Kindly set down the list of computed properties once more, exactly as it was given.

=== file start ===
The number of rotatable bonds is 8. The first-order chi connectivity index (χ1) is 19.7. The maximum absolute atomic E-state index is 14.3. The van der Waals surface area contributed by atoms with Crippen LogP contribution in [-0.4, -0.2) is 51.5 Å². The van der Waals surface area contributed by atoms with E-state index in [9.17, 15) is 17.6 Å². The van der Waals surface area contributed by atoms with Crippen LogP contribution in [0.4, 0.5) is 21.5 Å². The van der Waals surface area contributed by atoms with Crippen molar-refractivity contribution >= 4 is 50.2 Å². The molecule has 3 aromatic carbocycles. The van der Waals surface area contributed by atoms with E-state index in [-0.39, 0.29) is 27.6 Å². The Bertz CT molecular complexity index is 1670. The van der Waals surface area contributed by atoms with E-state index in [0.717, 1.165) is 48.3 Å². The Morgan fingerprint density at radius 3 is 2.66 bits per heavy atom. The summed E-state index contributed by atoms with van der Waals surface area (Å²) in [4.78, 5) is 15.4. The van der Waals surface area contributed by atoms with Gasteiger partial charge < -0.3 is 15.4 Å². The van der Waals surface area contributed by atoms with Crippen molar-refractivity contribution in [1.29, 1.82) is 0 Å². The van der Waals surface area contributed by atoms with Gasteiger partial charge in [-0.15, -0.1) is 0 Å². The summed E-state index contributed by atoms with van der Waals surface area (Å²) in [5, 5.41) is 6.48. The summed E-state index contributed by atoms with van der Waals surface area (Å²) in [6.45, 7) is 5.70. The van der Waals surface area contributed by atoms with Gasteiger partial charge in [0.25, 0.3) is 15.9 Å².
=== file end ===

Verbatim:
The number of rotatable bonds is 8. The first-order chi connectivity index (χ1) is 19.7. The maximum absolute atomic E-state index is 14.3. The van der Waals surface area contributed by atoms with Crippen LogP contribution in [-0.4, -0.2) is 51.5 Å². The van der Waals surface area contributed by atoms with E-state index in [9.17, 15) is 17.6 Å². The van der Waals surface area contributed by atoms with Crippen LogP contribution in [0.4, 0.5) is 21.5 Å². The van der Waals surface area contributed by atoms with Crippen molar-refractivity contribution >= 4 is 50.2 Å². The molecule has 3 aromatic carbocycles. The van der Waals surface area contributed by atoms with E-state index in [-0.39, 0.29) is 27.6 Å². The Bertz CT molecular complexity index is 1670. The van der Waals surface area contributed by atoms with E-state index in [0.717, 1.165) is 48.3 Å². The Morgan fingerprint density at radius 3 is 2.66 bits per heavy atom. The summed E-state index contributed by atoms with van der Waals surface area (Å²) in [4.78, 5) is 15.4. The van der Waals surface area contributed by atoms with Gasteiger partial charge < -0.3 is 15.4 Å². The van der Waals surface area contributed by atoms with Crippen molar-refractivity contribution in [1.29, 1.82) is 0 Å². The van der Waals surface area contributed by atoms with Gasteiger partial charge in [-0.15, -0.1) is 0 Å². The summed E-state index contributed by atoms with van der Waals surface area (Å²) in [5, 5.41) is 6.48. The summed E-state index contributed by atoms with van der Waals surface area (Å²) in [6.45, 7) is 5.70. The van der Waals surface area contributed by atoms with Gasteiger partial charge in [0.25, 0.3) is 15.9 Å².